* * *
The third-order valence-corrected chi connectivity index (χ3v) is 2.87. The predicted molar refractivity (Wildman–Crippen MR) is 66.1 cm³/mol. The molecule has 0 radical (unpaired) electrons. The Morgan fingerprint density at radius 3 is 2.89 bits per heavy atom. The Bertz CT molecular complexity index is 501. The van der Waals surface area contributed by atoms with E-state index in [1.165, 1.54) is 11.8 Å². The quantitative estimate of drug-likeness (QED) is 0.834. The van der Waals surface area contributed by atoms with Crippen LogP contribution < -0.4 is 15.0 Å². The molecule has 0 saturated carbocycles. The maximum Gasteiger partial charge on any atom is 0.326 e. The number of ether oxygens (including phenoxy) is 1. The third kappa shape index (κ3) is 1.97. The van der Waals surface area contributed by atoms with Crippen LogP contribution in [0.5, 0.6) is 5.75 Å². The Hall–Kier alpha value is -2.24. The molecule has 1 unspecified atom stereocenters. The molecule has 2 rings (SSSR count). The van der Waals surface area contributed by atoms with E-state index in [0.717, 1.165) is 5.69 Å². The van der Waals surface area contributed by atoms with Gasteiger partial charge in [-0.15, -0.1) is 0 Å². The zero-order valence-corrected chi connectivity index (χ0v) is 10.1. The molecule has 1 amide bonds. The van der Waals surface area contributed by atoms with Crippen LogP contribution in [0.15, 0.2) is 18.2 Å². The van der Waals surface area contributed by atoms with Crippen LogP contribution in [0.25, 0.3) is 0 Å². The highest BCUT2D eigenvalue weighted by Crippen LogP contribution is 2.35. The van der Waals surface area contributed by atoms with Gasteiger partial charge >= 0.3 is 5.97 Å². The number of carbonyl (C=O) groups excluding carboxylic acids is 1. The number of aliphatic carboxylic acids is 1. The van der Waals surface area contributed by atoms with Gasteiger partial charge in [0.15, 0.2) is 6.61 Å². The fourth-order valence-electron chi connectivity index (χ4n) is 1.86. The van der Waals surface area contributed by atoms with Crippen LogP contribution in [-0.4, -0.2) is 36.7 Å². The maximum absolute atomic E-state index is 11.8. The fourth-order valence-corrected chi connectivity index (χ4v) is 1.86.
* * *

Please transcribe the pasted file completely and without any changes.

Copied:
The third-order valence-corrected chi connectivity index (χ3v) is 2.87. The predicted molar refractivity (Wildman–Crippen MR) is 66.1 cm³/mol. The molecule has 0 radical (unpaired) electrons. The Morgan fingerprint density at radius 3 is 2.89 bits per heavy atom. The Bertz CT molecular complexity index is 501. The van der Waals surface area contributed by atoms with E-state index in [1.165, 1.54) is 11.8 Å². The quantitative estimate of drug-likeness (QED) is 0.834. The van der Waals surface area contributed by atoms with Crippen LogP contribution < -0.4 is 15.0 Å². The molecule has 0 saturated carbocycles. The maximum Gasteiger partial charge on any atom is 0.326 e. The number of ether oxygens (including phenoxy) is 1. The third kappa shape index (κ3) is 1.97. The van der Waals surface area contributed by atoms with Crippen LogP contribution in [0.5, 0.6) is 5.75 Å². The Hall–Kier alpha value is -2.24. The molecule has 1 unspecified atom stereocenters. The molecule has 2 rings (SSSR count). The van der Waals surface area contributed by atoms with E-state index in [0.717, 1.165) is 5.69 Å². The van der Waals surface area contributed by atoms with Gasteiger partial charge in [-0.15, -0.1) is 0 Å². The zero-order valence-corrected chi connectivity index (χ0v) is 10.1. The molecule has 1 amide bonds. The van der Waals surface area contributed by atoms with Crippen LogP contribution in [0.15, 0.2) is 18.2 Å². The van der Waals surface area contributed by atoms with Crippen LogP contribution in [0.25, 0.3) is 0 Å². The highest BCUT2D eigenvalue weighted by Crippen LogP contribution is 2.35. The van der Waals surface area contributed by atoms with Gasteiger partial charge >= 0.3 is 5.97 Å². The number of carbonyl (C=O) groups excluding carboxylic acids is 1. The number of aliphatic carboxylic acids is 1. The van der Waals surface area contributed by atoms with Gasteiger partial charge in [0.15, 0.2) is 6.61 Å². The fourth-order valence-electron chi connectivity index (χ4n) is 1.86. The van der Waals surface area contributed by atoms with Crippen LogP contribution in [-0.4, -0.2) is 36.7 Å². The maximum absolute atomic E-state index is 11.8. The fourth-order valence-corrected chi connectivity index (χ4v) is 1.86.